Automakers have expended much time and treasure lobbying for government fuel efficiency standards to be watered down. Now it appears that they aren’t interested in scrapping the current standards altogether, but only in extending the deadlines for them to be applied.
The US administration has announced that the EPA will reopen the midterm evaluation of vehicle efficiency standards, a move that the auto industry supports. However, the Alliance of Automobile Manufacturers has suggested a deal that would keep existing vehicle emission limits, but stretch out the timeline.
Alliance President Mitch Bainwol, speaking to the Center for Automotive Research (via Bloomberg), said the group does want the Midterm Review reopened. So far, however, the lobbying group has not disputed the science behind the EPA’s Technical Assessment Report, which was issued a year ago.
Bainwol said the goals of increasing fuel efficiency and reducing carbon emissions are not in dispute. “There is a profound consensus perspective on fuel economy and greenhouse gases,” he wrote. “The only issue is the degree of the slope.”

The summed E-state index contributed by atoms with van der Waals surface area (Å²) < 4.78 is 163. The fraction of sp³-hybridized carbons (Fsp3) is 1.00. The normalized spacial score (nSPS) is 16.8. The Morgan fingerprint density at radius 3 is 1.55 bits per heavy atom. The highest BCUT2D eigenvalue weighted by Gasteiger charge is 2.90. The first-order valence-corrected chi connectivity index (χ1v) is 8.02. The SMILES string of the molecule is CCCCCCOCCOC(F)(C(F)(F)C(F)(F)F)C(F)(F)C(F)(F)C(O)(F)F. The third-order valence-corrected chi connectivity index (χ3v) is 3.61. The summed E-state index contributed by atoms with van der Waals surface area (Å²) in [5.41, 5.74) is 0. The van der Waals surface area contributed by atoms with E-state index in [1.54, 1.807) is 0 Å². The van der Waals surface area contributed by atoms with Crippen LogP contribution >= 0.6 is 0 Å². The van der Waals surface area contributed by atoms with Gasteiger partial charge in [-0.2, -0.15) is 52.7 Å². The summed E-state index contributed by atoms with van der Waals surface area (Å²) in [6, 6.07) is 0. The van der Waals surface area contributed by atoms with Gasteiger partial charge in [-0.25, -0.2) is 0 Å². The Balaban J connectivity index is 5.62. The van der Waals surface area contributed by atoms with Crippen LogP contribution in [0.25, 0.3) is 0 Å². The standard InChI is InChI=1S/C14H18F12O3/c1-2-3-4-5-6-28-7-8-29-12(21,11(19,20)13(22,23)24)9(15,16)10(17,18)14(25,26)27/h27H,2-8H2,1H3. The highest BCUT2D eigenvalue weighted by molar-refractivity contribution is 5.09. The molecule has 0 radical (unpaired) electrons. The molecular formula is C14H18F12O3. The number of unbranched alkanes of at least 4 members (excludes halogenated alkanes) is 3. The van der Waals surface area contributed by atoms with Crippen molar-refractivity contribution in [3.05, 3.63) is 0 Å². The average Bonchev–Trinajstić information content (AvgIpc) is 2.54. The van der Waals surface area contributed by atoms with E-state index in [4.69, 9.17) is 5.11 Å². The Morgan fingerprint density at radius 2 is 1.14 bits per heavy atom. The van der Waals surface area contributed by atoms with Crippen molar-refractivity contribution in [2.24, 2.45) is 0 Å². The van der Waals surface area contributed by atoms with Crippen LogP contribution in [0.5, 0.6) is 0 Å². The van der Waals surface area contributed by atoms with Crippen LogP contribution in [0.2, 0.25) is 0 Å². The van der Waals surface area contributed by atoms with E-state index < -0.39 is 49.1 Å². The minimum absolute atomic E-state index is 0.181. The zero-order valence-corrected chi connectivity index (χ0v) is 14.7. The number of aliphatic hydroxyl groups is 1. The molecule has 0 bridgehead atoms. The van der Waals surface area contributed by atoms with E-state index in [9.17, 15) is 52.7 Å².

Simply dropping current fuel economy standards would surely be counter-productive for automakers. They have already invested huge sums in meeting the current standards, which were proposed in 2012. They also have no stomach for a battle between federal regulators and state agencies such as the California Air Resources Board (CARB). Fourteen states have chosen to adopt California’s tougher emissions rules, and all 14 state attorneys general have announced that they will oppose federal attempts to weaken current EPA standards.